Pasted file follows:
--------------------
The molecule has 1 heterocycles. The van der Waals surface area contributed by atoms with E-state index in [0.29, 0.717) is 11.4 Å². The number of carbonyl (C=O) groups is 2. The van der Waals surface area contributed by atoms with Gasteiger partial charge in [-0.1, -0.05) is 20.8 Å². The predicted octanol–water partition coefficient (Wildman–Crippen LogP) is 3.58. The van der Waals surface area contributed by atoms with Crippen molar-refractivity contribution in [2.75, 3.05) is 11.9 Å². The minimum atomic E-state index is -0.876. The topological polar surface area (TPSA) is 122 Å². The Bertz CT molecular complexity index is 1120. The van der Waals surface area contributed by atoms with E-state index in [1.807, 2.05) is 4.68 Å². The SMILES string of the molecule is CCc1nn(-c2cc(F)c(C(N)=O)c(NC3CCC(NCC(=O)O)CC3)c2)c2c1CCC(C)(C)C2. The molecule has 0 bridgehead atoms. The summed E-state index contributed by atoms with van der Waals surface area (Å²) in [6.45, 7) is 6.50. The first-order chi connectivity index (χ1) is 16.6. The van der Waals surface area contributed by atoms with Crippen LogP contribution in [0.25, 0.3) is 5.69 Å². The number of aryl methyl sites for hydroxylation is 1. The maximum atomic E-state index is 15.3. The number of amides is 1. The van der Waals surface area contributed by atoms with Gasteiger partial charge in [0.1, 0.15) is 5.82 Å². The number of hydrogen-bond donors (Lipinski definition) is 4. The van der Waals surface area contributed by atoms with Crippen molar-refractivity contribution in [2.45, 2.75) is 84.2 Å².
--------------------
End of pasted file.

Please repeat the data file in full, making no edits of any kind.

The molecule has 1 heterocycles. The van der Waals surface area contributed by atoms with E-state index in [0.29, 0.717) is 11.4 Å². The number of carbonyl (C=O) groups is 2. The van der Waals surface area contributed by atoms with Gasteiger partial charge in [-0.1, -0.05) is 20.8 Å². The predicted octanol–water partition coefficient (Wildman–Crippen LogP) is 3.58. The van der Waals surface area contributed by atoms with Crippen molar-refractivity contribution in [2.75, 3.05) is 11.9 Å². The minimum atomic E-state index is -0.876. The topological polar surface area (TPSA) is 122 Å². The Bertz CT molecular complexity index is 1120. The van der Waals surface area contributed by atoms with E-state index in [1.807, 2.05) is 4.68 Å². The SMILES string of the molecule is CCc1nn(-c2cc(F)c(C(N)=O)c(NC3CCC(NCC(=O)O)CC3)c2)c2c1CCC(C)(C)C2. The molecule has 0 bridgehead atoms. The summed E-state index contributed by atoms with van der Waals surface area (Å²) in [6.45, 7) is 6.50. The first-order chi connectivity index (χ1) is 16.6. The van der Waals surface area contributed by atoms with Crippen LogP contribution in [0.25, 0.3) is 5.69 Å². The number of aryl methyl sites for hydroxylation is 1. The maximum atomic E-state index is 15.3. The number of amides is 1. The van der Waals surface area contributed by atoms with Gasteiger partial charge in [0.1, 0.15) is 5.82 Å². The number of hydrogen-bond donors (Lipinski definition) is 4. The van der Waals surface area contributed by atoms with Crippen molar-refractivity contribution in [2.45, 2.75) is 84.2 Å².